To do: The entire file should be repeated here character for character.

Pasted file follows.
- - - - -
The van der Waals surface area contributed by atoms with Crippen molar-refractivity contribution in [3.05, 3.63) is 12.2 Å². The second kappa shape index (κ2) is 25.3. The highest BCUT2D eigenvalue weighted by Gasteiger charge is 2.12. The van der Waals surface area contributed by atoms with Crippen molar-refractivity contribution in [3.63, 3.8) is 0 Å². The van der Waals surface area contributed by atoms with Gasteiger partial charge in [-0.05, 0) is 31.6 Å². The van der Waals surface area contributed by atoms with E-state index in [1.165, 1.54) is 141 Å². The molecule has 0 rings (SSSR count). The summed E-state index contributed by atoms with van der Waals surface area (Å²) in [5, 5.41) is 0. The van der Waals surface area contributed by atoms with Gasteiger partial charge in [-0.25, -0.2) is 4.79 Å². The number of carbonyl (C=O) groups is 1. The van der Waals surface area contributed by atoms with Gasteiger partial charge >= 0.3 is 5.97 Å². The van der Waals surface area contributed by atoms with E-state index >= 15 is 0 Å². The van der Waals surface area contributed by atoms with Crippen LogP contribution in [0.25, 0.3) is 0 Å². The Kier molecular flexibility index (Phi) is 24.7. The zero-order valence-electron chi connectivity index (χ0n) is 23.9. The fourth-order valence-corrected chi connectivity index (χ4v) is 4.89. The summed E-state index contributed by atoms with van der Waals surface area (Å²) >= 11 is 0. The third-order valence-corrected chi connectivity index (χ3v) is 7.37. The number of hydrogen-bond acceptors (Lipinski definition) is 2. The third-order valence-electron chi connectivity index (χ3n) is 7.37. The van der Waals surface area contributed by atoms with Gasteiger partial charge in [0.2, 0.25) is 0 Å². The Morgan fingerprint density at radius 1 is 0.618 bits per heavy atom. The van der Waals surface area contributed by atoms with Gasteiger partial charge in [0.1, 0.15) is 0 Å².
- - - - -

The van der Waals surface area contributed by atoms with Crippen molar-refractivity contribution in [3.05, 3.63) is 12.2 Å². The second kappa shape index (κ2) is 25.3. The highest BCUT2D eigenvalue weighted by Gasteiger charge is 2.12. The van der Waals surface area contributed by atoms with Crippen molar-refractivity contribution in [3.63, 3.8) is 0 Å². The van der Waals surface area contributed by atoms with Gasteiger partial charge in [-0.05, 0) is 31.6 Å². The van der Waals surface area contributed by atoms with E-state index in [1.165, 1.54) is 141 Å². The molecule has 0 rings (SSSR count). The summed E-state index contributed by atoms with van der Waals surface area (Å²) in [5, 5.41) is 0. The van der Waals surface area contributed by atoms with Gasteiger partial charge in [-0.25, -0.2) is 4.79 Å². The number of carbonyl (C=O) groups is 1. The van der Waals surface area contributed by atoms with Gasteiger partial charge >= 0.3 is 5.97 Å². The van der Waals surface area contributed by atoms with E-state index >= 15 is 0 Å². The van der Waals surface area contributed by atoms with Crippen LogP contribution in [0.25, 0.3) is 0 Å². The Kier molecular flexibility index (Phi) is 24.7. The zero-order valence-electron chi connectivity index (χ0n) is 23.9. The fourth-order valence-corrected chi connectivity index (χ4v) is 4.89. The summed E-state index contributed by atoms with van der Waals surface area (Å²) >= 11 is 0. The third-order valence-corrected chi connectivity index (χ3v) is 7.37. The number of hydrogen-bond acceptors (Lipinski definition) is 2. The third-order valence-electron chi connectivity index (χ3n) is 7.37. The van der Waals surface area contributed by atoms with Gasteiger partial charge in [0.2, 0.25) is 0 Å². The Morgan fingerprint density at radius 1 is 0.618 bits per heavy atom. The van der Waals surface area contributed by atoms with Gasteiger partial charge in [0.1, 0.15) is 0 Å².